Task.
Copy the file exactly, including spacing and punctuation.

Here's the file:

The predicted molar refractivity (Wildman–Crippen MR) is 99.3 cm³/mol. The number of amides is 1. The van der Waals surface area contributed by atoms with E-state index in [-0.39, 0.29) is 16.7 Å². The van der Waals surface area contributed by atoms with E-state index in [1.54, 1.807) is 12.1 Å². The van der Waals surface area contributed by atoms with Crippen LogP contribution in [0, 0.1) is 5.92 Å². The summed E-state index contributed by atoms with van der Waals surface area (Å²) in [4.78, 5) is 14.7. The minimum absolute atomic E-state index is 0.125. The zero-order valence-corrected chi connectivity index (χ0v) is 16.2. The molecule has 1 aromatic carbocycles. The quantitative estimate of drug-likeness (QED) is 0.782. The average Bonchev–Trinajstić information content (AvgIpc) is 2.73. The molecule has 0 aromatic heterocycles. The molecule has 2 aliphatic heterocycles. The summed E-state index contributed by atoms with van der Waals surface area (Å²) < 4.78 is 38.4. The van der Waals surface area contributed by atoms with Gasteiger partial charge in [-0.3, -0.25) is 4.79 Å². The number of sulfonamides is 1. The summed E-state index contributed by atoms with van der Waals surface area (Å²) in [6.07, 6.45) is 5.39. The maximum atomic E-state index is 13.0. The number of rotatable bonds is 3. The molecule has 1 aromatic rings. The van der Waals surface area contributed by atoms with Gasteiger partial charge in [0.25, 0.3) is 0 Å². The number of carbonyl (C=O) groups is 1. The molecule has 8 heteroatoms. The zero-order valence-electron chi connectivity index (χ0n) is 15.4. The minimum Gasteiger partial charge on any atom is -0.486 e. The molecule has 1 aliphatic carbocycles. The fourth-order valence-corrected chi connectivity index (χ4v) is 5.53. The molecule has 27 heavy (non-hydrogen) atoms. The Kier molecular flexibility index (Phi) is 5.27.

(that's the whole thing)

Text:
The predicted molar refractivity (Wildman–Crippen MR) is 99.3 cm³/mol. The number of amides is 1. The van der Waals surface area contributed by atoms with E-state index in [-0.39, 0.29) is 16.7 Å². The van der Waals surface area contributed by atoms with E-state index in [1.54, 1.807) is 12.1 Å². The van der Waals surface area contributed by atoms with Crippen LogP contribution in [0, 0.1) is 5.92 Å². The summed E-state index contributed by atoms with van der Waals surface area (Å²) in [4.78, 5) is 14.7. The minimum absolute atomic E-state index is 0.125. The zero-order valence-corrected chi connectivity index (χ0v) is 16.2. The molecule has 1 aromatic carbocycles. The quantitative estimate of drug-likeness (QED) is 0.782. The average Bonchev–Trinajstić information content (AvgIpc) is 2.73. The molecule has 0 aromatic heterocycles. The molecule has 2 aliphatic heterocycles. The summed E-state index contributed by atoms with van der Waals surface area (Å²) < 4.78 is 38.4. The van der Waals surface area contributed by atoms with Gasteiger partial charge in [-0.3, -0.25) is 4.79 Å². The number of sulfonamides is 1. The summed E-state index contributed by atoms with van der Waals surface area (Å²) in [6.07, 6.45) is 5.39. The maximum atomic E-state index is 13.0. The number of rotatable bonds is 3. The molecule has 1 aromatic rings. The van der Waals surface area contributed by atoms with Gasteiger partial charge in [0.25, 0.3) is 0 Å². The number of carbonyl (C=O) groups is 1. The molecule has 8 heteroatoms. The zero-order valence-electron chi connectivity index (χ0n) is 15.4. The minimum Gasteiger partial charge on any atom is -0.486 e. The molecule has 1 aliphatic carbocycles. The fourth-order valence-corrected chi connectivity index (χ4v) is 5.53. The molecule has 27 heavy (non-hydrogen) atoms. The Kier molecular flexibility index (Phi) is 5.27.